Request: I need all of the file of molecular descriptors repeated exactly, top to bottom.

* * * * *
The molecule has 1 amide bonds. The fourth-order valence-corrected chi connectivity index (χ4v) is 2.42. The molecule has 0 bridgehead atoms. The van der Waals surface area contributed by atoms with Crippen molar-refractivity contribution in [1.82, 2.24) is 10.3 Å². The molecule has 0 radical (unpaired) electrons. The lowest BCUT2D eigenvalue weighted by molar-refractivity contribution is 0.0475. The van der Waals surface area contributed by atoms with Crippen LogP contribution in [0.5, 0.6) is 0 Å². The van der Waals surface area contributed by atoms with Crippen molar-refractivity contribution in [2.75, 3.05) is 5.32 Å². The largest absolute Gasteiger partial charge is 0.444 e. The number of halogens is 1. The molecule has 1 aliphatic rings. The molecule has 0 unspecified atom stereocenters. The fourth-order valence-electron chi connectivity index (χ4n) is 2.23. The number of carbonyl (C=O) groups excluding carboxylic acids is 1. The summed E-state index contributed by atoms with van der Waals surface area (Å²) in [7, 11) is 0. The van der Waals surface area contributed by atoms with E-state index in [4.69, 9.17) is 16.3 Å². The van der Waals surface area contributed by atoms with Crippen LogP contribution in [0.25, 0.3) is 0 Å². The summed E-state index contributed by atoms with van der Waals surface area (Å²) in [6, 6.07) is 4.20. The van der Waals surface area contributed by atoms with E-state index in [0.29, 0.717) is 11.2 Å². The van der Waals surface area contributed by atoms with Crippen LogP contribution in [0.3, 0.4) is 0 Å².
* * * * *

The molecule has 1 amide bonds. The fourth-order valence-corrected chi connectivity index (χ4v) is 2.42. The molecule has 0 bridgehead atoms. The van der Waals surface area contributed by atoms with Crippen molar-refractivity contribution in [1.82, 2.24) is 10.3 Å². The molecule has 0 radical (unpaired) electrons. The lowest BCUT2D eigenvalue weighted by molar-refractivity contribution is 0.0475. The van der Waals surface area contributed by atoms with Crippen LogP contribution in [0.5, 0.6) is 0 Å². The van der Waals surface area contributed by atoms with Crippen molar-refractivity contribution in [2.75, 3.05) is 5.32 Å². The largest absolute Gasteiger partial charge is 0.444 e. The number of halogens is 1. The molecule has 1 aliphatic rings. The molecule has 0 unspecified atom stereocenters. The fourth-order valence-electron chi connectivity index (χ4n) is 2.23. The number of carbonyl (C=O) groups excluding carboxylic acids is 1. The summed E-state index contributed by atoms with van der Waals surface area (Å²) in [7, 11) is 0. The van der Waals surface area contributed by atoms with E-state index in [4.69, 9.17) is 16.3 Å². The van der Waals surface area contributed by atoms with Crippen LogP contribution in [0.25, 0.3) is 0 Å². The summed E-state index contributed by atoms with van der Waals surface area (Å²) in [6, 6.07) is 4.20. The van der Waals surface area contributed by atoms with E-state index in [0.29, 0.717) is 11.2 Å². The van der Waals surface area contributed by atoms with Crippen LogP contribution in [0.3, 0.4) is 0 Å².